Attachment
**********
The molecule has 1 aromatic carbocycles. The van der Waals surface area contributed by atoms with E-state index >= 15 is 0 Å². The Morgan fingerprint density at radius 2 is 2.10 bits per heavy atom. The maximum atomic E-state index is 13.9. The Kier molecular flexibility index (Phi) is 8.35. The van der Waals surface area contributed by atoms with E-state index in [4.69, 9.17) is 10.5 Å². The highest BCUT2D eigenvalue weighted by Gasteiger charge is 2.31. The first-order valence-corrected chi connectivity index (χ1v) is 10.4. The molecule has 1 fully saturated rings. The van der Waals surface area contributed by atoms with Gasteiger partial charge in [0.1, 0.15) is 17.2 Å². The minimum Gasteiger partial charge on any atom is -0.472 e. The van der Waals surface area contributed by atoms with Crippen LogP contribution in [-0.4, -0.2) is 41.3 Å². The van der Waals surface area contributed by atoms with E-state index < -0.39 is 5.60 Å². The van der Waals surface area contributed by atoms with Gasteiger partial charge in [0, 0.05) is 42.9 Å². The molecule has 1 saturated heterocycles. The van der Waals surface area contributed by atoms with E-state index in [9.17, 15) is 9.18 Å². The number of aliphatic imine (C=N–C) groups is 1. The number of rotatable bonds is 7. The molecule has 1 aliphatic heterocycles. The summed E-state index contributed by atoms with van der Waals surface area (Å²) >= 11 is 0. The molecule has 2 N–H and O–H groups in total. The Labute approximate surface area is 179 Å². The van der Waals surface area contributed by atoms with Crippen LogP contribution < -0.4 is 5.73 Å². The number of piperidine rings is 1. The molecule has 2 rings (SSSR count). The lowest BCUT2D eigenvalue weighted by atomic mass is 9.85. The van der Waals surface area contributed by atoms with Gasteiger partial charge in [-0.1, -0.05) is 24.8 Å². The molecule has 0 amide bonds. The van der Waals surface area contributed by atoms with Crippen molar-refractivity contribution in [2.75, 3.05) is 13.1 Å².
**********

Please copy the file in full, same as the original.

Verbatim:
The molecule has 1 aromatic carbocycles. The van der Waals surface area contributed by atoms with E-state index >= 15 is 0 Å². The Morgan fingerprint density at radius 2 is 2.10 bits per heavy atom. The maximum atomic E-state index is 13.9. The Kier molecular flexibility index (Phi) is 8.35. The van der Waals surface area contributed by atoms with E-state index in [4.69, 9.17) is 10.5 Å². The highest BCUT2D eigenvalue weighted by Gasteiger charge is 2.31. The first-order valence-corrected chi connectivity index (χ1v) is 10.4. The molecule has 1 fully saturated rings. The van der Waals surface area contributed by atoms with Gasteiger partial charge in [0.1, 0.15) is 17.2 Å². The minimum Gasteiger partial charge on any atom is -0.472 e. The van der Waals surface area contributed by atoms with Crippen LogP contribution in [-0.4, -0.2) is 41.3 Å². The van der Waals surface area contributed by atoms with E-state index < -0.39 is 5.60 Å². The van der Waals surface area contributed by atoms with Gasteiger partial charge in [0, 0.05) is 42.9 Å². The molecule has 1 saturated heterocycles. The van der Waals surface area contributed by atoms with E-state index in [9.17, 15) is 9.18 Å². The number of aliphatic imine (C=N–C) groups is 1. The number of rotatable bonds is 7. The molecule has 1 aliphatic heterocycles. The summed E-state index contributed by atoms with van der Waals surface area (Å²) >= 11 is 0. The molecule has 2 N–H and O–H groups in total. The Labute approximate surface area is 179 Å². The van der Waals surface area contributed by atoms with Crippen LogP contribution < -0.4 is 5.73 Å². The number of piperidine rings is 1. The molecule has 2 rings (SSSR count). The lowest BCUT2D eigenvalue weighted by atomic mass is 9.85. The van der Waals surface area contributed by atoms with Gasteiger partial charge in [-0.1, -0.05) is 24.8 Å². The molecule has 0 amide bonds. The van der Waals surface area contributed by atoms with Crippen molar-refractivity contribution in [2.75, 3.05) is 13.1 Å².